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C. Owen (Stockport, Cheshire, United Kingdom)
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Talahomi Way
Talahomi Way
Price: £7.99

5.0 out of 5 stars Perfect Album of Music, 23 May 2014
This review is from: Talahomi Way (MP3 Download)
The are very few pieces of music, of any genre, that I can just put on repeat and happily leave to play, but this is such an album. In fact only one other comes to mind ("Paris 1919" by John Cale). I have no recollection of ever thinking "OK, that's enough of that" around either disc. After over a year (on and off, I should say!) of approaching Talahomi Way in that spirit, I took the trouble just now to notice what the various tracks are called. Should I check out the lyrics? I'd prefer not to really. That would bring the thing into focus, delimiting it perhaps and thereby limiting it, though I suspect close attention to meanings would leave me happily none the wiser!
There is a homogeneity and consistency from track to track which says that everything belongs there, but it is not mere "saminess". In the age-old expression, there's "norra duff track on there". The perfection within the perfection, for me, is that track "To the Abbey". If it is not outstanding it is because the others are not to be stood out from; that is all.


Spiritual Enlightenment: The Damnedest Thing (Enlightenment Trilogy)
Spiritual Enlightenment: The Damnedest Thing (Enlightenment Trilogy)
by Jed McKenna
Edition: Paperback
Price: £15.55

1 of 1 people found the following review helpful
5.0 out of 5 stars Crap-busting, 3 Feb. 2014
If you're open to the suggestion that enlightenment is basically getting to the truth of things then you won't object to an approach where you walk uphill backwards, retreating from whatever falsehoods you happen to have accepted until now. As with a real hill, it will be apparent to you once you're done with this. He doesn't use this particular metaphor (it's nicked from Richard Rose) but it describes it. Question and overcome false notions (including some very fundamental ones), beware of false "arrivals", press on until there are no more questions. It's all pretty clear and simple the way Jed McKenna describes it, so it is to be recommended if you are tired of all the flowery spiritual stuff and just want something real.
It's amusing what reactions there are to the whole Jed McKenna's identity thing, as though the whole ANYbody identity thing wasn't a mystery in any case. The approach of writing as a "mystery man" is rather understandable when you think what pitfalls surround the whole guru thing. If I was an obscure zen master who wanted to do folks a favour without picking up unwanted media attention I think I'd approach it by inventing a character like Jed McKenna's and getting it all said via him.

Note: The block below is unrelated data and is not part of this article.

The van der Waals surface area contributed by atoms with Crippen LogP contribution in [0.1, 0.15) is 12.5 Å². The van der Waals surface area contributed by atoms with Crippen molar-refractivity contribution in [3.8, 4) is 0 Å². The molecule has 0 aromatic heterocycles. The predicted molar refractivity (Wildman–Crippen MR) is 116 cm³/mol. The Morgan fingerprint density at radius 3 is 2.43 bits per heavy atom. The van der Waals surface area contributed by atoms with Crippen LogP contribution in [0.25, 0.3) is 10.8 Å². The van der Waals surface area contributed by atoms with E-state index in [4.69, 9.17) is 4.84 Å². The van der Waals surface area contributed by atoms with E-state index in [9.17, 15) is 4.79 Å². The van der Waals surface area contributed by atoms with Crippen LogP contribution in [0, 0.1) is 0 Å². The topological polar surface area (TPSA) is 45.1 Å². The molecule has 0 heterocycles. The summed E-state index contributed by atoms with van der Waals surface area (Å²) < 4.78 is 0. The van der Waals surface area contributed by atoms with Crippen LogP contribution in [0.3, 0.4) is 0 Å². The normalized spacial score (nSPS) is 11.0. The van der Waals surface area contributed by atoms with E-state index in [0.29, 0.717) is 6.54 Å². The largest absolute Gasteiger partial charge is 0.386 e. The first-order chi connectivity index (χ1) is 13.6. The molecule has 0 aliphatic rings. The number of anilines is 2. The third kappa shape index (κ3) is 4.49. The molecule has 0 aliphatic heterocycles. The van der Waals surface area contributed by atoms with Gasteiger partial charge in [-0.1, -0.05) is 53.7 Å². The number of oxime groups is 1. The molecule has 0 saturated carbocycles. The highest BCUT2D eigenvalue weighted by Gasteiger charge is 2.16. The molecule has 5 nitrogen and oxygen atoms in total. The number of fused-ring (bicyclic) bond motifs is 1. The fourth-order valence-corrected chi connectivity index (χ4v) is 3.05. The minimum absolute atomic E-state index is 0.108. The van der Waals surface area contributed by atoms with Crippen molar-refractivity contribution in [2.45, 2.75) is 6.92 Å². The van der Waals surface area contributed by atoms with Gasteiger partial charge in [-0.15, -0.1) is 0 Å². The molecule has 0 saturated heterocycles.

Recommended then? Yup!


Son of Rust
Son of Rust
Price: £3.95

5.0 out of 5 stars Classy offering from musically infectious threesome, 11 Jun. 2013
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This review is from: Son of Rust (MP3 Download)
These guys demonstrate that you can push out the envelope creatively whilst still looking cool, kicking up a fine storm and having fun along the way. Their music, as you can probably hear from the samples, cuts an ebullient swathe between ice cool '80s and bang up to now attitude. Feeling dull at all? Polish up your lenses with this lot!


The Besnard Lakes Are The Roaring Night
The Besnard Lakes Are The Roaring Night

5.0 out of 5 stars What a find!, 24 April 2013
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I happened upon this album today by a decidedly random process of clicking on "customers also bought..." listings. If I didn't believe in serendipity I wouldn't do such things.

This album's a magnificent collection, almost worth it for the opening alone. It has "You're in for a fine trip!" stamped all over it. I've also noticed that they're appearing shortly at a venue near me (in the UK). Serendipity again.

So how come they are not decidedly famous by now, on the strength of music so good? I think it comes down to a pretty foolish and irrelevant reason: the band's name. I think the name is about the only thing that doesn't really do it for me, as a punter. It's a shocker if I'm right about that, isn't it! Who CARES what the band's called?!

Not sure which are my favourite tracks yet. Too soon to say, after only hours. The opening pair are magnificent. I also very much like "So this is what we call progress".

Lucky me. Lucky day.


Ding Dong! The Witch Is Dead
Ding Dong! The Witch Is Dead
Price: £0.89

62 of 70 people found the following review helpful
5.0 out of 5 stars Nuanced, agreeable, fitting, 8 April 2013
Yes, this finely crafted ditty could almost have been penned for this day, which deserves to be seized, one feels.
Comment Comments (4) | Permalink | Most recent comment: Apr 10, 2013 10:35 AM BST


Lodger
Lodger
Price: £6.99

4 of 4 people found the following review helpful
5.0 out of 5 stars My Favourite Bowie Album, No Hesitation, 7 April 2013
This review is from: Lodger (Audio CD)
I've just come from Bowie's Facebook page, where you can vote for your favourite. It was easy! Lodger. No hesitation. It's the one that does the most creative Bowie thing best, which is to create rocky music that kicks ass at the same time as taking you to a strange and different place, leaving each song's proposition forever open to interpretation and reinterpretation. You will never (CAN never) be done with this one! It will stay with you unless you totally walk away from it (and I defy you to do that if you ever took Lodger on board in the first place)!